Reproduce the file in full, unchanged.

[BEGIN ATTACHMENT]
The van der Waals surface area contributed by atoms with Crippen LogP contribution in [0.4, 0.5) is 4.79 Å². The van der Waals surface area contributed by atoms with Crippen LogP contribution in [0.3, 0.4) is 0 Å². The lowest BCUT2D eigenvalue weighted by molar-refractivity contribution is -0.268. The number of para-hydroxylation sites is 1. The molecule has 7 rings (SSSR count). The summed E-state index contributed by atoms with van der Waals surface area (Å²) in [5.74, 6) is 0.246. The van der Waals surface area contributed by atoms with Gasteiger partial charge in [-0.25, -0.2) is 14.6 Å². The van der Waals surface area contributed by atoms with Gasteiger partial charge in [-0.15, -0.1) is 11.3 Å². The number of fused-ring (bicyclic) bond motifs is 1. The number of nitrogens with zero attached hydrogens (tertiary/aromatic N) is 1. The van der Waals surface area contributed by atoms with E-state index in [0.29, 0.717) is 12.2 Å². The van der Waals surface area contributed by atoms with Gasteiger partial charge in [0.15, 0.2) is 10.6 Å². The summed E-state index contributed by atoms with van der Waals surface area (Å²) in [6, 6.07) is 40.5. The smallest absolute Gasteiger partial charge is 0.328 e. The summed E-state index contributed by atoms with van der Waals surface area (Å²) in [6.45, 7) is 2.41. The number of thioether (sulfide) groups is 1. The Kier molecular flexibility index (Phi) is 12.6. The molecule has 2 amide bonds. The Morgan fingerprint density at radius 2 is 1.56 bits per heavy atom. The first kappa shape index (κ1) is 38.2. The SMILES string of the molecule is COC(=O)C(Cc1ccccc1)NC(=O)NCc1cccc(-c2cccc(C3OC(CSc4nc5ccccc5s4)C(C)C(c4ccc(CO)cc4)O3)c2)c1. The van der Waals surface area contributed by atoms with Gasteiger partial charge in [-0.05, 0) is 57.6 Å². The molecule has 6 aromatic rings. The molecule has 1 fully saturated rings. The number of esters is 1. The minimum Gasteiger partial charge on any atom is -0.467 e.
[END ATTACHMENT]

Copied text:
The van der Waals surface area contributed by atoms with Crippen LogP contribution in [0.4, 0.5) is 4.79 Å². The van der Waals surface area contributed by atoms with Crippen LogP contribution in [0.3, 0.4) is 0 Å². The lowest BCUT2D eigenvalue weighted by molar-refractivity contribution is -0.268. The number of para-hydroxylation sites is 1. The molecule has 7 rings (SSSR count). The summed E-state index contributed by atoms with van der Waals surface area (Å²) in [5.74, 6) is 0.246. The van der Waals surface area contributed by atoms with Gasteiger partial charge in [-0.25, -0.2) is 14.6 Å². The van der Waals surface area contributed by atoms with Gasteiger partial charge in [-0.15, -0.1) is 11.3 Å². The number of fused-ring (bicyclic) bond motifs is 1. The number of nitrogens with zero attached hydrogens (tertiary/aromatic N) is 1. The van der Waals surface area contributed by atoms with E-state index in [0.29, 0.717) is 12.2 Å². The van der Waals surface area contributed by atoms with Gasteiger partial charge in [0.15, 0.2) is 10.6 Å². The summed E-state index contributed by atoms with van der Waals surface area (Å²) in [6, 6.07) is 40.5. The smallest absolute Gasteiger partial charge is 0.328 e. The summed E-state index contributed by atoms with van der Waals surface area (Å²) in [6.45, 7) is 2.41. The number of thioether (sulfide) groups is 1. The Kier molecular flexibility index (Phi) is 12.6. The molecule has 2 amide bonds. The Morgan fingerprint density at radius 2 is 1.56 bits per heavy atom. The first kappa shape index (κ1) is 38.2. The SMILES string of the molecule is COC(=O)C(Cc1ccccc1)NC(=O)NCc1cccc(-c2cccc(C3OC(CSc4nc5ccccc5s4)C(C)C(c4ccc(CO)cc4)O3)c2)c1. The van der Waals surface area contributed by atoms with Gasteiger partial charge in [-0.05, 0) is 57.6 Å². The molecule has 6 aromatic rings. The molecule has 1 fully saturated rings. The number of esters is 1. The minimum Gasteiger partial charge on any atom is -0.467 e.